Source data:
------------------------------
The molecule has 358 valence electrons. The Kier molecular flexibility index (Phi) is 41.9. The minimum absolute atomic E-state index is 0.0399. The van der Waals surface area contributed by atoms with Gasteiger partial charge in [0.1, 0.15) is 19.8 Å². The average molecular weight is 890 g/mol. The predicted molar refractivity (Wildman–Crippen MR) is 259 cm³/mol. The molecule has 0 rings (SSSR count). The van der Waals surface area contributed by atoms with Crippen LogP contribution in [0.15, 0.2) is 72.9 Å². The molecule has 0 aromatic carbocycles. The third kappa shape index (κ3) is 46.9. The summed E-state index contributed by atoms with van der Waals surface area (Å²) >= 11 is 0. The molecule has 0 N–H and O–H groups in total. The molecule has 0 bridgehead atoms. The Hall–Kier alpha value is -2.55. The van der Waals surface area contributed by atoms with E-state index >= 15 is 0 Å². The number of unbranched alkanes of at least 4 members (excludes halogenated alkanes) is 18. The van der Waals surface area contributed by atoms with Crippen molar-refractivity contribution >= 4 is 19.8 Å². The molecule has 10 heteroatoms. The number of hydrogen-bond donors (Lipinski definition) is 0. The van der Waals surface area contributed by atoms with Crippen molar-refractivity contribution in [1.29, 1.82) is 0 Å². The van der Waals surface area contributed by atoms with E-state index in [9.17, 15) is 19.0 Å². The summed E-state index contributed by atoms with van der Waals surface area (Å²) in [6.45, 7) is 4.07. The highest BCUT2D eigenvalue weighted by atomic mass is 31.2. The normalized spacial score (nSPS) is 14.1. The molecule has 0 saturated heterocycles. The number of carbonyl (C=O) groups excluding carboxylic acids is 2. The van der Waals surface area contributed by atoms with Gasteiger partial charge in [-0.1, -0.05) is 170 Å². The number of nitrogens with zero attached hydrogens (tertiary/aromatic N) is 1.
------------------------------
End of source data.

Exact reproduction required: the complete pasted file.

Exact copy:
The molecule has 358 valence electrons. The Kier molecular flexibility index (Phi) is 41.9. The minimum absolute atomic E-state index is 0.0399. The van der Waals surface area contributed by atoms with Gasteiger partial charge in [0.1, 0.15) is 19.8 Å². The average molecular weight is 890 g/mol. The predicted molar refractivity (Wildman–Crippen MR) is 259 cm³/mol. The molecule has 0 rings (SSSR count). The van der Waals surface area contributed by atoms with Crippen LogP contribution in [0.15, 0.2) is 72.9 Å². The molecule has 0 aromatic carbocycles. The third kappa shape index (κ3) is 46.9. The summed E-state index contributed by atoms with van der Waals surface area (Å²) >= 11 is 0. The molecule has 0 N–H and O–H groups in total. The molecule has 0 bridgehead atoms. The Hall–Kier alpha value is -2.55. The van der Waals surface area contributed by atoms with E-state index >= 15 is 0 Å². The number of unbranched alkanes of at least 4 members (excludes halogenated alkanes) is 18. The van der Waals surface area contributed by atoms with Crippen molar-refractivity contribution >= 4 is 19.8 Å². The molecule has 10 heteroatoms. The number of hydrogen-bond donors (Lipinski definition) is 0. The van der Waals surface area contributed by atoms with Crippen molar-refractivity contribution in [1.29, 1.82) is 0 Å². The van der Waals surface area contributed by atoms with E-state index in [9.17, 15) is 19.0 Å². The summed E-state index contributed by atoms with van der Waals surface area (Å²) in [6.45, 7) is 4.07. The highest BCUT2D eigenvalue weighted by atomic mass is 31.2. The normalized spacial score (nSPS) is 14.1. The molecule has 0 saturated heterocycles. The number of carbonyl (C=O) groups excluding carboxylic acids is 2. The van der Waals surface area contributed by atoms with Gasteiger partial charge in [-0.1, -0.05) is 170 Å². The number of nitrogens with zero attached hydrogens (tertiary/aromatic N) is 1.